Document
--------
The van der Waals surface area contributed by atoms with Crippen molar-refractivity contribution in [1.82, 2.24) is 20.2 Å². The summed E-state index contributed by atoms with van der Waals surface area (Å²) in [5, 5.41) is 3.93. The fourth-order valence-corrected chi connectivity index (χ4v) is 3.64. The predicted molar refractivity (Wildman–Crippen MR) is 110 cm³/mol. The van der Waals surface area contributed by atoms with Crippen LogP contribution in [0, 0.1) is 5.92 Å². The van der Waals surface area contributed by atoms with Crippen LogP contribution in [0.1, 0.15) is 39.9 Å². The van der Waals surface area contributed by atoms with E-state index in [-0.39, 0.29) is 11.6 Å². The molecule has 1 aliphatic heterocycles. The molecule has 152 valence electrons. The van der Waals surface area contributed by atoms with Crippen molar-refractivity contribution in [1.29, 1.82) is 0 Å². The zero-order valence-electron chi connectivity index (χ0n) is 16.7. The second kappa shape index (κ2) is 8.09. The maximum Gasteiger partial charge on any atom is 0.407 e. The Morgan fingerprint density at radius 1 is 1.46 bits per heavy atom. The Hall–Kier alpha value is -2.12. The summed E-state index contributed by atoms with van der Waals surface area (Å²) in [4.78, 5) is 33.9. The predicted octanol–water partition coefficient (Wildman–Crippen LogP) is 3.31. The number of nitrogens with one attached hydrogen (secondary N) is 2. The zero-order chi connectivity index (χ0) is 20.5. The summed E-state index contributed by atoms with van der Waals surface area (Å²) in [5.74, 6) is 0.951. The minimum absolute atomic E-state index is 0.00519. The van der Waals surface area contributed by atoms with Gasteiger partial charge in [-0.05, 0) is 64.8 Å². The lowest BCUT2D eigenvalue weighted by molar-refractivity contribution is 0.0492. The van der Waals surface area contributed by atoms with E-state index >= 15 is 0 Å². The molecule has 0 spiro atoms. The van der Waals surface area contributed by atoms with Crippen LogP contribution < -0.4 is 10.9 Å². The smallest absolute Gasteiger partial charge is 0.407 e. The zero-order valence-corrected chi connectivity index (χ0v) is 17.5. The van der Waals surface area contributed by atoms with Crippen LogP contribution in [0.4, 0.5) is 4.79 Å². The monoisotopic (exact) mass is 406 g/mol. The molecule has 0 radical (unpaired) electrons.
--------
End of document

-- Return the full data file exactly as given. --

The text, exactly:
The van der Waals surface area contributed by atoms with Crippen molar-refractivity contribution in [1.82, 2.24) is 20.2 Å². The summed E-state index contributed by atoms with van der Waals surface area (Å²) in [5, 5.41) is 3.93. The fourth-order valence-corrected chi connectivity index (χ4v) is 3.64. The predicted molar refractivity (Wildman–Crippen MR) is 110 cm³/mol. The van der Waals surface area contributed by atoms with Crippen LogP contribution in [0, 0.1) is 5.92 Å². The van der Waals surface area contributed by atoms with Crippen LogP contribution in [0.1, 0.15) is 39.9 Å². The van der Waals surface area contributed by atoms with E-state index in [-0.39, 0.29) is 11.6 Å². The molecule has 1 aliphatic heterocycles. The molecule has 152 valence electrons. The van der Waals surface area contributed by atoms with Crippen molar-refractivity contribution in [1.29, 1.82) is 0 Å². The zero-order valence-electron chi connectivity index (χ0n) is 16.7. The second kappa shape index (κ2) is 8.09. The maximum Gasteiger partial charge on any atom is 0.407 e. The Morgan fingerprint density at radius 1 is 1.46 bits per heavy atom. The Hall–Kier alpha value is -2.12. The summed E-state index contributed by atoms with van der Waals surface area (Å²) in [4.78, 5) is 33.9. The predicted octanol–water partition coefficient (Wildman–Crippen LogP) is 3.31. The number of nitrogens with one attached hydrogen (secondary N) is 2. The zero-order chi connectivity index (χ0) is 20.5. The summed E-state index contributed by atoms with van der Waals surface area (Å²) in [5.74, 6) is 0.951. The minimum absolute atomic E-state index is 0.00519. The van der Waals surface area contributed by atoms with Gasteiger partial charge in [-0.05, 0) is 64.8 Å². The lowest BCUT2D eigenvalue weighted by molar-refractivity contribution is 0.0492. The van der Waals surface area contributed by atoms with E-state index >= 15 is 0 Å². The molecule has 0 spiro atoms. The van der Waals surface area contributed by atoms with Crippen LogP contribution < -0.4 is 10.9 Å². The smallest absolute Gasteiger partial charge is 0.407 e. The zero-order valence-corrected chi connectivity index (χ0v) is 17.5. The van der Waals surface area contributed by atoms with Crippen LogP contribution in [0.4, 0.5) is 4.79 Å². The monoisotopic (exact) mass is 406 g/mol. The molecule has 0 radical (unpaired) electrons.